The gallery conducted its first antiques auction on August 5, 1995, with John Pappas as the manager and Mike doing the calling, and they have not looked back since.
In the ensuing years, the auction service has done nothing but grow, with more than 450 auctions under its belt. The gallery is currently hosting more than 40 antiques auctions a year. The auction business went through yet another transformation, according to auctioneer John Pappas, in 2004 with the opening of a second annex gallery and with the exit of Michael Pappas to pursue a new career. Upon Michael’s exit, John Pappas took over not only the responsibilities of managing the gallery, but also the full-time auctioneering duties. It was at this time that Knotty Pine also added two more full-time employees, including longtime antiques and auction manager and appraiser Joseph A. Savarese, a former employee of Amherst Auctions under Bill Hubbard and Pioneer Auctions of Amherst, Mass.
A new 3,000-square-foot annex gallery was also added in 2004 to host estate auctions, held on Thursday evenings, while the main 5,500-square-foot gallery continues to be used for all major antiques and specialty sales that are conducted monthly.
In 2008, Knotty Pine went through its final transformation into is current form as the Gallery at Knotty Pine Auction Service, when after nearly 50 years in business, Joan and Steve Pappas decided to close the shop known as the Knotty Pine Antique Market. “It’s time, we are ready to slow down a little,” said Joan. Steve was ready for his second retirement (first being from a law practice). In May 2008, while still housing about 100 antiques dealers from around New England, the Pappases decided to close the antiques mall/retail end of the business.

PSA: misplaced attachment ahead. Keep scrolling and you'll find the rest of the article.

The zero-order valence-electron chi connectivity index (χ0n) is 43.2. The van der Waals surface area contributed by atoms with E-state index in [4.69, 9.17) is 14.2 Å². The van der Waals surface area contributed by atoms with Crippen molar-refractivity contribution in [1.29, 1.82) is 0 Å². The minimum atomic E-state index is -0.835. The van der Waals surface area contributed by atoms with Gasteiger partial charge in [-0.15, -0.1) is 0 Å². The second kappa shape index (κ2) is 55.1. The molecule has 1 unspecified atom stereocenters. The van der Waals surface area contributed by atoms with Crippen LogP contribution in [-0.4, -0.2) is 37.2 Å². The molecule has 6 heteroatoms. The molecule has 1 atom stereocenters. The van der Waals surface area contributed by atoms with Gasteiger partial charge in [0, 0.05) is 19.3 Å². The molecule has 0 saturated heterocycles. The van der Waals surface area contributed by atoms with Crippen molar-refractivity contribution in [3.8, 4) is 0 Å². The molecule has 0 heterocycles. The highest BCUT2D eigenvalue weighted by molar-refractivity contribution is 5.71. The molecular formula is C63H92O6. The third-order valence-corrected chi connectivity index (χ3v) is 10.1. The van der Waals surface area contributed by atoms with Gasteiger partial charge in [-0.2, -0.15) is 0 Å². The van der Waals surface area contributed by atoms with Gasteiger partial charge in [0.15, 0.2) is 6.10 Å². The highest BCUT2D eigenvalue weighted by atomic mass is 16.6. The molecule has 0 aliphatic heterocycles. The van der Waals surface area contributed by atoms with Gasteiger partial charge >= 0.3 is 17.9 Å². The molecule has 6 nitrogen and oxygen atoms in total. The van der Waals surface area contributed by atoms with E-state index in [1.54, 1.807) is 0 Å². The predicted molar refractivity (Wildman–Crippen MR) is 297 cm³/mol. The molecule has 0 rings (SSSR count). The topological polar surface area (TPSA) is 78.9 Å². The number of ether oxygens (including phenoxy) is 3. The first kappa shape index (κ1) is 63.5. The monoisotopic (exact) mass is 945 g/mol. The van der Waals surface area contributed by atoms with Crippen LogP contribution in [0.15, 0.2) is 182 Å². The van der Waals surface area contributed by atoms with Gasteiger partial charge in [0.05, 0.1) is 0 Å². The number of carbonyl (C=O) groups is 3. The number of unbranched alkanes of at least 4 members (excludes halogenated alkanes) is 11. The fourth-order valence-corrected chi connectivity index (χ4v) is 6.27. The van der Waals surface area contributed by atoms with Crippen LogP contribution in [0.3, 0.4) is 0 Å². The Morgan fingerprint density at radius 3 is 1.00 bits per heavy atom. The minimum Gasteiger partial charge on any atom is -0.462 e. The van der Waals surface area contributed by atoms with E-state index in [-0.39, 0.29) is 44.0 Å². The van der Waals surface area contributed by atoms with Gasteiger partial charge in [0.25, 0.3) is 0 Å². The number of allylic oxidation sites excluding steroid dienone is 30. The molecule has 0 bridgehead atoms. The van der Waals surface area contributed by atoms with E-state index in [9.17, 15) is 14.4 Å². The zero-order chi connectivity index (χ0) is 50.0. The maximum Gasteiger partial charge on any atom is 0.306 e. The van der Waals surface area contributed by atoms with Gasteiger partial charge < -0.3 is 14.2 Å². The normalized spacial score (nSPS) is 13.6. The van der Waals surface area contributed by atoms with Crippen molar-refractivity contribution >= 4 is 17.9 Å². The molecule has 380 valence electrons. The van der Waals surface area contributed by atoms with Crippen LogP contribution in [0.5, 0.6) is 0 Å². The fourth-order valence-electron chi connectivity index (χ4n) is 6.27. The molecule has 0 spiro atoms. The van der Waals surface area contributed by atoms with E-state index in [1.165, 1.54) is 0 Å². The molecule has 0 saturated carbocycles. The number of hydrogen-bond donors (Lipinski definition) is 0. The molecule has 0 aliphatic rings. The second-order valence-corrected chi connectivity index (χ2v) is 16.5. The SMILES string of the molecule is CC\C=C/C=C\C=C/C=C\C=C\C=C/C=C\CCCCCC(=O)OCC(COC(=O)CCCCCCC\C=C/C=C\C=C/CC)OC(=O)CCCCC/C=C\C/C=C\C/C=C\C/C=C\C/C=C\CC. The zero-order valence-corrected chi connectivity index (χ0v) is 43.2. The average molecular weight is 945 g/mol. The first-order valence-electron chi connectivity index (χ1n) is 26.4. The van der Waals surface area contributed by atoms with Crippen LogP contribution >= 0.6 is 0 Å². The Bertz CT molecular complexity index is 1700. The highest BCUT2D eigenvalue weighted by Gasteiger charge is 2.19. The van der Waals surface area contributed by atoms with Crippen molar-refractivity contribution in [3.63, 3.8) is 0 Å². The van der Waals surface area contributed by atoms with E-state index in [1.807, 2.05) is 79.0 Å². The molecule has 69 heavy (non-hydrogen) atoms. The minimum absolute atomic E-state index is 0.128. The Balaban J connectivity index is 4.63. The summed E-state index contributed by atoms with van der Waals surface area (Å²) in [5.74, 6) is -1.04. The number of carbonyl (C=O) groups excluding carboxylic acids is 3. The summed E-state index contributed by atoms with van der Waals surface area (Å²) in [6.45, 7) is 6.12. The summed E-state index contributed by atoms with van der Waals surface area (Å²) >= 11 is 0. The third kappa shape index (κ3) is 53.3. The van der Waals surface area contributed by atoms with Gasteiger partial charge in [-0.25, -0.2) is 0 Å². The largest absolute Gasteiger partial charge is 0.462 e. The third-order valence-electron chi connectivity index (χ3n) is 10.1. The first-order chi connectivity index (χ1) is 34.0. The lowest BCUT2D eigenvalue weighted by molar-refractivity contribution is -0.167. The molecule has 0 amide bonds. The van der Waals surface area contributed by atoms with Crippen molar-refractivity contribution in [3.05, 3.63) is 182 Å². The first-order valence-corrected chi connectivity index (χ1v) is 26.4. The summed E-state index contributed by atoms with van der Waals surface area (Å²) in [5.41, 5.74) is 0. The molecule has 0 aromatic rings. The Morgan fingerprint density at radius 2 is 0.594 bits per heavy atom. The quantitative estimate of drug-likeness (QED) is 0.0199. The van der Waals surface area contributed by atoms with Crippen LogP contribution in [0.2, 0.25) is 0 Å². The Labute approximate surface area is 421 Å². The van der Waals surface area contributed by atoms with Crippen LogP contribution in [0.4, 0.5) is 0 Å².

Although they gave up the seven-day-a-week, 9-to-5 weekly grind, they can still be seen on a regular basis, helping set up the auctions and assisting on auction days. “It’s not quite retirement, but it works for us,” said Steve. “We get most weekends off, which is something we haven’t had for nearly 50 years. It’s a start.”
It may have been a “start,” but it did not last long, as Steve and Joan were once again busy at the gallery for the weekend of the celebration. The couple assisted throughout the weekend, conducting appraisals during an open house on Saturday that was a benefit for the local Humane Society, and then again at the auction the following day.